Joshua Bassett tells his side of the 'drivers license' drama in these songs, and it's the brutal truth the world needed to hear.
Trigger Warning: mentions of sexual assault, abuse and pedophillia.
2021 began with Olivia Rodrigo tearing up every single record, chart and expectation of the music industry, with her smash-hit debut drivers license supposedly about her rumoured ex Joshua Bassett. In Crisis/Secret/Set Me Free, Joshua Bassett finally explains his side of it all.
It was pretty impossible to avoid Olivia Rodrigo this year, and trust me – I tried. Wherever I went, someone would want to talk about her, play her music, and most of all: everyone was ready to give their tuppence on Rodrigo was singing about.
Even Saturday Night Live made comments on the not-so-secret subject of SOUR, made up of Joshua Bassett and Sabrina Carpenter, joking: “b*tch ex…is Joshua Bassett” and “Sabrina Carpenter is that b*st*rd…”. This wasn’t the least of it all; Bassett and Carpenter were hurled insults day in, day out for months throughout the course of 2021. No matter what, it was always a losing game – fans even dubbed Carpenter’s single ‘Skin’ a direct attack on Rodrigo, when this was never the case.
So it is no doubt that Bassett had something to say, and he uses these three songs to do just that. The EP starts on the words “my label said to never waste a crisis”. Throughout the opening song he processes his feelings about it all – explaining how difficult it is to speak his truth but realising he can’t waste a crisis; as neither would Rodrigo, as she has proven by jumping on the drama to boost her career. The song is lyrically and melodically raw and highlights Bassett’s feelings about the way this crisis has taken over his life. It feels like Bassett reaching out to Rodrigo who (as he has confirmed) hasn’t spoken to him since her first song came out, in an attempt to explain that what she has done this year has hurt him more than their split.
‘Secret’ is an almost passive-aggressive message to Olivia (or whomever) that whatever secret she is holding is “safe with him”. The song alludes to Bassett being cheated on in his relationship and how he promises not to say a word to anyone – despite a lot of people already knowing. He explains in the bridge that it may one day come out when the ex’s “woe is me stops working” and it becomes harder for her to conceal her secret. It’s a genius way to explain that, no matter what, he’s not going to say anything; yet, what she has done is still both wrong and unforgivable. Production-wise, the song boasts a steady drum beat, and its minor key yet upbeat pace creates a much darker feel to the song, further adding to the tension of this “secret”.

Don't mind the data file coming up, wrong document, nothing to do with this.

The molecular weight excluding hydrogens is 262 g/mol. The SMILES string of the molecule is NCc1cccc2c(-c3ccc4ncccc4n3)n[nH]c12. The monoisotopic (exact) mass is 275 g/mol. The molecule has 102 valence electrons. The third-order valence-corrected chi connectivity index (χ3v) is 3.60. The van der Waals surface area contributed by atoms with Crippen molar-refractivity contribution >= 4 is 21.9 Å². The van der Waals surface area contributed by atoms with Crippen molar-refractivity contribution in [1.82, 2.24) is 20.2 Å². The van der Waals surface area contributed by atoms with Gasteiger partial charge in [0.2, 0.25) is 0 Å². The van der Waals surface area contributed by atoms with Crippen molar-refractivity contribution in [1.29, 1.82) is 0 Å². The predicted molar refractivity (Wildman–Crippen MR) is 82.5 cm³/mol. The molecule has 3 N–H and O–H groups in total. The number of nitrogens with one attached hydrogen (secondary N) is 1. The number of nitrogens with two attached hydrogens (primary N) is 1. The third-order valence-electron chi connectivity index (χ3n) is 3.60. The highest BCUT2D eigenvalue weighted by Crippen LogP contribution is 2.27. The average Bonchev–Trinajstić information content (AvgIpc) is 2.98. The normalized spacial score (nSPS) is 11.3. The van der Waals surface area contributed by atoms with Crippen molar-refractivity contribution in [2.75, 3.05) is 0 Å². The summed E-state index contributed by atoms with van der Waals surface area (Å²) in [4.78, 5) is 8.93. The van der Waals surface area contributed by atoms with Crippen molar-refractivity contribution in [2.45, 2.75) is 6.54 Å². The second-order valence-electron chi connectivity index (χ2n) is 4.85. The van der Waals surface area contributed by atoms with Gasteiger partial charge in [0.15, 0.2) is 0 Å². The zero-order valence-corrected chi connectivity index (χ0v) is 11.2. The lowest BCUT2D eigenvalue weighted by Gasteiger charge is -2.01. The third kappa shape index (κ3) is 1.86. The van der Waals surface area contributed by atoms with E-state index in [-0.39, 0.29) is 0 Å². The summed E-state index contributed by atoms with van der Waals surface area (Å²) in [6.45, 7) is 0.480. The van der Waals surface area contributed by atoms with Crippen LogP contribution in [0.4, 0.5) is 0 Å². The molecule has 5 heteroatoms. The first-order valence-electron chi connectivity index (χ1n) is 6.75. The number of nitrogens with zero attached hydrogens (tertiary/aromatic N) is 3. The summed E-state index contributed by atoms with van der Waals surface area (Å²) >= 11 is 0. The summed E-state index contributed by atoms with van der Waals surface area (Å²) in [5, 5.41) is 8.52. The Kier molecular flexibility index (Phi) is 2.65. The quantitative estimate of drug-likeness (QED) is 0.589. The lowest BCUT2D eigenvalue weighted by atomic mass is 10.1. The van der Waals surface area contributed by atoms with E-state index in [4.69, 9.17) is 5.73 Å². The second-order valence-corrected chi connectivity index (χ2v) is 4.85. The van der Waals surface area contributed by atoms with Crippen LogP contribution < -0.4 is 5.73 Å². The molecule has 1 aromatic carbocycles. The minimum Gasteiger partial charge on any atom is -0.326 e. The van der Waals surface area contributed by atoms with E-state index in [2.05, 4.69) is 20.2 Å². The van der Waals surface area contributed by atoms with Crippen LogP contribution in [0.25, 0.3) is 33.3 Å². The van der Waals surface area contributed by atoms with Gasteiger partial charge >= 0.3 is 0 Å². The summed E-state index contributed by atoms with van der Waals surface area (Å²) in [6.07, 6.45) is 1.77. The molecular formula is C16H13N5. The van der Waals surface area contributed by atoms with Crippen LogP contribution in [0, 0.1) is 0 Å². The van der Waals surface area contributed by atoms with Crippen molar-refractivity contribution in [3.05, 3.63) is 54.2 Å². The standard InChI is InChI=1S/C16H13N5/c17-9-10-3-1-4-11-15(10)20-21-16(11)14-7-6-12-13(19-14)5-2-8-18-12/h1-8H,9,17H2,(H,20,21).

The EP ends on ‘Set Me Free’, the one song that Bassett openly says is not about the drama or a response to Olivia, while the meaning behind the first two were definitely an allusion to the drama, as he explained in his GQ interview soon after the song came out.
‘Set Me Free’ addresses the sexual abuse and assault Bassettwas subjected to as a child by “a much older man”. While some lyrics do seem addressed to the drama, the song as a whole is a letter to anyone who’s ever oppressed him, put him down or made him feel less than. He begs each and every person to “set him free” of the trauma and constant abuse he continues to face on the internet, as well as addressing his critical condition at the start of the year. Bassett was admitted to hospital in January due to a near-fatal septic shock and heart failure, and it is no doubt that the intense stress and anxiety the start of the year brought was a factor in his condition. The song has beautiful harmonies and boasts an uplifting production style, and is definitely the anthem for the oppressed and beaten down.
Overall, Joshua Bassett served the necessary truth, and his side of a multifaceted story and his side deserves to be listened to with an open mind and open ears.
Crisis/Secret/Set Me free is out now, via Warner Records. Watch the video for ‘Crisis’ below: